Not all parents enjoy a warm relationship with all their children. I’ve met with many parents – some pained, some resigned, others angry – who have been estranged from their children for years. They may have tried reaching out and been spurned by kids who want nothing to do with them. Or the parents may find the child’s behavior so egregious or heartbreaking that they have just given up.
You’re not legally required to leave your estate to adult children
In these situations, parents often ask if they are obligated to leave anything to the estranged child. The answer is no. Under Florida law, you may disinherit an adult child entirely, or leave him as little as you desire, unless there is a court order in a divorce requiring the parent to do so. This could be part of a child support order for minor children; or a property settlement agreement where the parties have agreed and contractually obligated themselves to make provisions for their children, whether the children are minors or adults.
Acknowledge his existence, provide no reasons
If you plan to disinherit an adult child, or leave him less than what would probably satisfy him, it is crucial to create an ironclad estate plan. If you die without a valid Florida estate plan, Florida intestacy laws govern who gets your assets. And guess what: Florida law 732.103 states that if there is no surviving spouse, your estate passes to your lineal descendants.
The law requires that you recognize “the natural objects of your bounty” which of course includes your children. Therefore, if you wish to disinherit a child, I recommend that you acknowledge his existence in your Will and/or Trust by stating in the document that “For reasons known to me, I make no provision for (child’s name) and/or the child’s lineal descendants.” Refrain from spelling out the actual reason you are making no provision. If you state a reason, you may provide a jumping-off point for the child to mount an estate challenge. Not revealing your reasons reduces the likelihood that your disgruntled heir can successfully challenge your dispositions.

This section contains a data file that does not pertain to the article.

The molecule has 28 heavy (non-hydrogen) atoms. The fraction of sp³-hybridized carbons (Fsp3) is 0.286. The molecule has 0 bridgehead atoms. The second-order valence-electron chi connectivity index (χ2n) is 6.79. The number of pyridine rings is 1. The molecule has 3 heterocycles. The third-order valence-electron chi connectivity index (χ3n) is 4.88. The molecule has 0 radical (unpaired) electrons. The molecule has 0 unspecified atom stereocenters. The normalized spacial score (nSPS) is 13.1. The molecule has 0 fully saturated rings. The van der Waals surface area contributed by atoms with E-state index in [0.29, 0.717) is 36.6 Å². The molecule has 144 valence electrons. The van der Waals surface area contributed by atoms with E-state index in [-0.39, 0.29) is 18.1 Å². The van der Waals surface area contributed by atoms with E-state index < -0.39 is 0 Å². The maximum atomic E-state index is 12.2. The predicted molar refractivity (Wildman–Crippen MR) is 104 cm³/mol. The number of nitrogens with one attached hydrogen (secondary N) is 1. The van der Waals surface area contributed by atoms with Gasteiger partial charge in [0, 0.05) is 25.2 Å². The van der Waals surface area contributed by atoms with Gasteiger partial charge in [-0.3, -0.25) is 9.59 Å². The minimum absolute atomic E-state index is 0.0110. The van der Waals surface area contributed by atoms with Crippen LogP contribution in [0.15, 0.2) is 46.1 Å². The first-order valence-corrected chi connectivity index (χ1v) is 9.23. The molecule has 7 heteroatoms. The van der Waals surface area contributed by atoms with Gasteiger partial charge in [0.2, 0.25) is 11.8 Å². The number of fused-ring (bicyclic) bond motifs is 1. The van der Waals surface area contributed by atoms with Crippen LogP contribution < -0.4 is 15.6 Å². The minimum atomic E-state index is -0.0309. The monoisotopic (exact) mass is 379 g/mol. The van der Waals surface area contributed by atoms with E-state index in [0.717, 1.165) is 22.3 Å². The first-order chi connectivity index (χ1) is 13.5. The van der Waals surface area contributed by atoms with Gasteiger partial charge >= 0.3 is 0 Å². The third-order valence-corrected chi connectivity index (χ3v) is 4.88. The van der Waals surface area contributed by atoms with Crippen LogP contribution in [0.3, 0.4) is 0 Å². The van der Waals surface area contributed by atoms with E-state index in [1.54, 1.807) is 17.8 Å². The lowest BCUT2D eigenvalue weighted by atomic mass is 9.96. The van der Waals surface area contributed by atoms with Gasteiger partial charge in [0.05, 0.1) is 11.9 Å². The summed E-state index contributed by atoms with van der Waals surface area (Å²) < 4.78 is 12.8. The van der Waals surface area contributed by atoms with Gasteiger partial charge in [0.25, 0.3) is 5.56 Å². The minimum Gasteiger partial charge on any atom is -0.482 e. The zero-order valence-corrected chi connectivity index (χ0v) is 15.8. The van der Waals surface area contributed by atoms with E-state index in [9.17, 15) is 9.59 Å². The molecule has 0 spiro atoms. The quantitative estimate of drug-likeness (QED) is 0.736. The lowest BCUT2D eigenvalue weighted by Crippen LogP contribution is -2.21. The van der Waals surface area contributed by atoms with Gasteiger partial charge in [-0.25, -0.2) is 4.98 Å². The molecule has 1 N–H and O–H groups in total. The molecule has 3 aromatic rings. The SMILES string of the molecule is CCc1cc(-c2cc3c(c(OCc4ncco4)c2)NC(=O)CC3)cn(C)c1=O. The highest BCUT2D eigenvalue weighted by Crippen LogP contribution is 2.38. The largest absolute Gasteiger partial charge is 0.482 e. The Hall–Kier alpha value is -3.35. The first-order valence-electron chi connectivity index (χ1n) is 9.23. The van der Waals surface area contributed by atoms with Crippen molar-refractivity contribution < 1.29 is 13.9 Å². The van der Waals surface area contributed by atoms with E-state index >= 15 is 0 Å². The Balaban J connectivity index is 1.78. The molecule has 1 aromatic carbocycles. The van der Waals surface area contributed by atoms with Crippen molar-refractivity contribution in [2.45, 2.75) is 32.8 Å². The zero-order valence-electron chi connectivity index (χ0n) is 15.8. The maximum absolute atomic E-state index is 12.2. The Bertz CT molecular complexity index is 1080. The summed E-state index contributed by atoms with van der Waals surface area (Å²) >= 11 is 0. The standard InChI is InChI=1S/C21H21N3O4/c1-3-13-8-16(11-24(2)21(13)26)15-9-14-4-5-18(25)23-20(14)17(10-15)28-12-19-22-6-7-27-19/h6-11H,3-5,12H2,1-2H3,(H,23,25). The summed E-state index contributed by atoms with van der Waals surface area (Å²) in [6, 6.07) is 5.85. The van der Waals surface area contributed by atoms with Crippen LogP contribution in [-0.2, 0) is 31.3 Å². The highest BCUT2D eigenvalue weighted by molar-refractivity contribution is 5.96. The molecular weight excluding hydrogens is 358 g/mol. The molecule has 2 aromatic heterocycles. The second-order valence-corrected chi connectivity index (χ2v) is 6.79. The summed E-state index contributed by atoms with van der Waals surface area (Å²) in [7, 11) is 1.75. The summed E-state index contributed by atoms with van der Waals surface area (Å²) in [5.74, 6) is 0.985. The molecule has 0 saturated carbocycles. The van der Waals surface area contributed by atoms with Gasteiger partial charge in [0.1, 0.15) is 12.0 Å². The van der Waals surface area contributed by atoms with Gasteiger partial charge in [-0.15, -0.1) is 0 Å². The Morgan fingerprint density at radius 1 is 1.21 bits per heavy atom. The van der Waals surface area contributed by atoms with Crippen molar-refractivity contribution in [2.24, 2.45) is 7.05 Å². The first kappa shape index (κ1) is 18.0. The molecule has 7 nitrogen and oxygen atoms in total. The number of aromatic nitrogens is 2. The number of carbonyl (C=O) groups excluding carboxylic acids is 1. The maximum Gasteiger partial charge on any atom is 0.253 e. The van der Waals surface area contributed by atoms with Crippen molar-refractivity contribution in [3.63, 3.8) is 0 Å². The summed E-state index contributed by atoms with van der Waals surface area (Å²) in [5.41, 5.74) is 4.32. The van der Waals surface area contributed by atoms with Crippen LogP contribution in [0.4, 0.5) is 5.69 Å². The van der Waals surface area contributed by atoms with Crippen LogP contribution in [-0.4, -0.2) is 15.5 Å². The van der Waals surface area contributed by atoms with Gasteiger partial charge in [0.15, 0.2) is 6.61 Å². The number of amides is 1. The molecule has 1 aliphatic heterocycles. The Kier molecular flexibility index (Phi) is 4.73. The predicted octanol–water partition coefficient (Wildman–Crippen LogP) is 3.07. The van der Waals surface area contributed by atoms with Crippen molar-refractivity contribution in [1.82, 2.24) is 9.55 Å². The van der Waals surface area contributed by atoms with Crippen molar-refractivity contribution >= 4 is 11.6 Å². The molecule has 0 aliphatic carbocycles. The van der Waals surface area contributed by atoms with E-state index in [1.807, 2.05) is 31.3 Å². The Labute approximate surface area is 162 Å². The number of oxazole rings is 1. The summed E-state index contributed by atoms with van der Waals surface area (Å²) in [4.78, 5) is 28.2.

Even $1 can open up a can of worms
People frequently ask if, as a way of acknowledging the child, they should leave him $1. This is a bad idea, for several reasons. First, leaving the child any amount automatically gives him the legal right to obtain information about your estate, without having to file a lawsuit. Second, even that paltry $1 gift must be delivered to the child and a receipt obtained. If a receipt cannot be obtained, the $1 gift will have to be filed with the registry of the court to be held for the beneficiary. All of these administrative steps incur additional costs, create delays, and cause unnecessary headaches for your Personal Representative or Trustee. Moreover, as you might expect, costing your estate money, creating delays and annoying your Personal Representative or Trustee is exactly what many disinherited children have in mind. I have seen cases where the child refused to take delivery of his “gift,” ignored certified mail, refused to sign receipts, and threw up every possible obstacle to bog down the smooth administration of the estate. He need not launch a formal lawsuit to create problems, delay the Florida probate or trust administration process, and create hassles for your beneficiaries.
Ways to leave something yet give child no ability to interfere
Occasionally a client wants to leave an estranged child a modest amount. I usually recommend that they exclude that child as a beneficiary under the Florida Will or Trust, and instead, name him/her as the designated beneficiary of a specific asset, such as a bank account that is payable on death by the bank to the beneficiary, keeping your estate and its Personal Representative and/or Trustee out of the process. Because the asset has a designated beneficiary, it will pass outside the Will or Trust. The Personal Representative or Trustee should know about this account, and when the time comes, should request that the attorney contact the child or the bank with the information about the account, and a copy of the parent’s death certificate. The child can then claim his/her inheritance on his own, and will have no opportunity as a beneficiary of the will or trust to create problems for the Personal Representative or Trustee.
No contest clause not valid in Florida
Another question I’m asked with regularity is whether a “no contest clause” is of value. A no contest clause states that a beneficiary who challenges the estate will receive nothing. Clients hope this will discourage a child from making trouble when he/she finds out they are getting nothing, or a sum that is sure to disappoint. Although that may be viable in other states, under Florida law a no-contest clause, either in a will or a trust, is unenforceable.
As a parent, I feel the pain of clients whose relationship with an adult child has been fractured. If this is your situation, I wish you and your family a speedy and happy reconciliation. But if that is not to be, you are entitled to do whatever you want with your hard-earned assets. Contact our estate planning lawyers for a consultation to discuss your needs.
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